Day three sees the return of the Nun’s amplified chanting and Nev suggests taking a pot shot at the loud speakers set on the roof. John thinks that might kill someone if they fall to the ground. I suggest a sniper to take out the cables. Everyone has a suggestion and our meal times are settling into laughter and serious issues as the world waits anxiously for the Brexit vote. After breakfast we take the boat across the Ayeyerwady. The muddy water seems to flow sluggishly making it difficult to guess the direction down-stream.
Ubiquitous tee shirt and post-card sellers are on hand to escort us down the shore to our boat for a leisurely and peaceful ride. The same characters are ready to meet us on the other side.
This is the site of what was planned around 1790, to be the biggest stupa in the world when finished. The commissioning King died when only a third of it was complete, but it’s still the largest and looms large as we approach on the river.
It’s also described as the world’s largest pile of bricks. Earthquakes in 1819 and 2012 have taken their toll and huge cracks race through the brick work and vast canyons open up through out.
There’re red brick steps up one side but in the blistering heat they burn our bare feet. Local boys have spotted an opportunity and gather foliage growing out of the bricks for us to stand on for relief. I refuse this but occasionally accept help negotiating chasms in the quake tilted pathways at the top. The boys all claim to be learning English to become tour guides – seemingly the main aspiration of young poor people.
They are perhaps over attentive with little real information to give out and of course they want to be paid, a contribution to their studies … maybe. It all contributes to the local economy I guess, and they’ve been able to practice their language skills.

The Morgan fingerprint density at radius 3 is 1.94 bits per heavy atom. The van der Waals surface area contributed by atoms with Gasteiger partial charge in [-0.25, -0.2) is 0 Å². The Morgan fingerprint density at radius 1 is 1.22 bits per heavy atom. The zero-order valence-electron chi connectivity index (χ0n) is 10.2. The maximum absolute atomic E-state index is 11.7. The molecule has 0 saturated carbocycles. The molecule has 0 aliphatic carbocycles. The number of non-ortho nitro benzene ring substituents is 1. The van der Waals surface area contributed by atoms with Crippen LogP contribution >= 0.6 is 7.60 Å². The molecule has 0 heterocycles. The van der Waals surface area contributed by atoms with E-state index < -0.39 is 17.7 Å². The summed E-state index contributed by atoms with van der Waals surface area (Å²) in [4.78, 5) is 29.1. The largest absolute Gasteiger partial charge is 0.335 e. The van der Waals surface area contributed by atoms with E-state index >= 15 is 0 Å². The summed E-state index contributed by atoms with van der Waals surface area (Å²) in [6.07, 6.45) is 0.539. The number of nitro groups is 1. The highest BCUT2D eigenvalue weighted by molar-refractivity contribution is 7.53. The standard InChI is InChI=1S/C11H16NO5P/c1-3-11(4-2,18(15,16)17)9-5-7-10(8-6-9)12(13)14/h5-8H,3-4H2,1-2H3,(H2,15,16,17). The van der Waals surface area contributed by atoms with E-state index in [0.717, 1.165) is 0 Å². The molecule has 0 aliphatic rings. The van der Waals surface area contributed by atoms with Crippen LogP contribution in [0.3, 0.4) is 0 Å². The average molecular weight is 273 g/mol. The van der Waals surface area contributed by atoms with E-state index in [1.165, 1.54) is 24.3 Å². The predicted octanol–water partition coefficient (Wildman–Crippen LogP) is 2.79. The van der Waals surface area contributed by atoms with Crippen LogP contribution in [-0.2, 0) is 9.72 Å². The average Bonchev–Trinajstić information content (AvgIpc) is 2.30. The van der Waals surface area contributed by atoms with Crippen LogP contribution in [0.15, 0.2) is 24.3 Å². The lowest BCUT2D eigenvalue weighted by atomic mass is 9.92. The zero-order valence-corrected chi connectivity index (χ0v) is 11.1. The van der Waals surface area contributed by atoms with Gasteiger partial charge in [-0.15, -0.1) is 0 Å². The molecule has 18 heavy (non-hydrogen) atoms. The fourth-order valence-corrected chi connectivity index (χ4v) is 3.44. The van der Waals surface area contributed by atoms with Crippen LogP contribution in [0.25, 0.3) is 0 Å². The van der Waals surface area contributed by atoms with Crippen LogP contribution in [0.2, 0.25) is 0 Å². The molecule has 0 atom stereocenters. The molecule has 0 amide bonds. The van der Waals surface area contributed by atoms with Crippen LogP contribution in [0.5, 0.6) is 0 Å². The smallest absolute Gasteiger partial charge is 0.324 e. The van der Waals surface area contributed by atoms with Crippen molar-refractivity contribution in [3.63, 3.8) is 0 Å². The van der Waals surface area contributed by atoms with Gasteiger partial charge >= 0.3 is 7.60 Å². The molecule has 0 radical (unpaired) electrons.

Down the road is the Mingun Bell, furthering the King’s ‘big’ ambitions. Unfortunately it is now only second in the world; the Chinese have cast a larger one.
Of course we have to stand under it and get someone to beat it with a wooden stick. Fortunately the ring is not that loud. By now John and I are getting into doing photographs of each other on our cameras. We wander further down the road and are exhorted by a café owner to come in and have a beer. ‘Maybe later,’ is our reply? We’re looking for a pretty white-washed temple seen from the top of the Mingon stupa.
The Hsinbyume Pays has seven layers of waves representing the sea and the stupa is Mount Sumeru – centre of the Buddhist cosmos. One of the tee shirt women has been following me on and off for ages so I decide that if I can get the right price I will buy the sky blue one with the Myanmar alphabet that she’s been waving at me. I look at the white one she has in a plastic bag which she wants for 5,000 Kt = US5$. I offer 2,000 then 3,000. As I walk away she agrees and then I choose the blue one.
She hesitates because it’s the one she holds out for display.
The deal is done and I’ve got a bargain. On the walk back ‘Maybe later’ calls out to us again. John and I meet up with some of the others to find lunch and suggest ‘Maybe later’ might be good. Some of the guys go into the café next door and outright war is narrowly averted by splitting our party between the two. It’s only fair and both owners are happy.
Back on the other side of the Ayeyerwady, the flower and vegetable market is just closing down. Bundles of flowers are being wrapped in banana leaves and packed away.
Our sunset destination today is Mandaly Hill and there’s a temple at the top and another bare-footed climb up steps.
We are keeping fit and hardening our soles. There’s yet another stunning panoramic view which defies photography. John is usually an enthusiast with his little digital camera but on this occasion he’s deep in conversation with a young monk. They come to tourist places in groups partly to practice their English and will often make an approach.
John takes the opportunity to ask about the monk’s robes and how they work. He’s rewarded with a discreet demonstration of how it all works. You’ll have to ask him. I’m engaged by a very handsome monk on the way up the steps and we chat about the usual topic.
‘Where are you from?’
At the top while we wait for the sunset, a young photographer is trying to recreate a famous shot with three monks walking across a corridor. It’s not quite working for him but I manage to get my shot.
Clouds cover the descending sun and we go down the hill by taxi bus (Utility truck with seats on the back) to find the Emerald Buddha temple all lit up like La Vegas. It’s said that no one does Buddha bling like the Burmese and this temple must be one of the tops.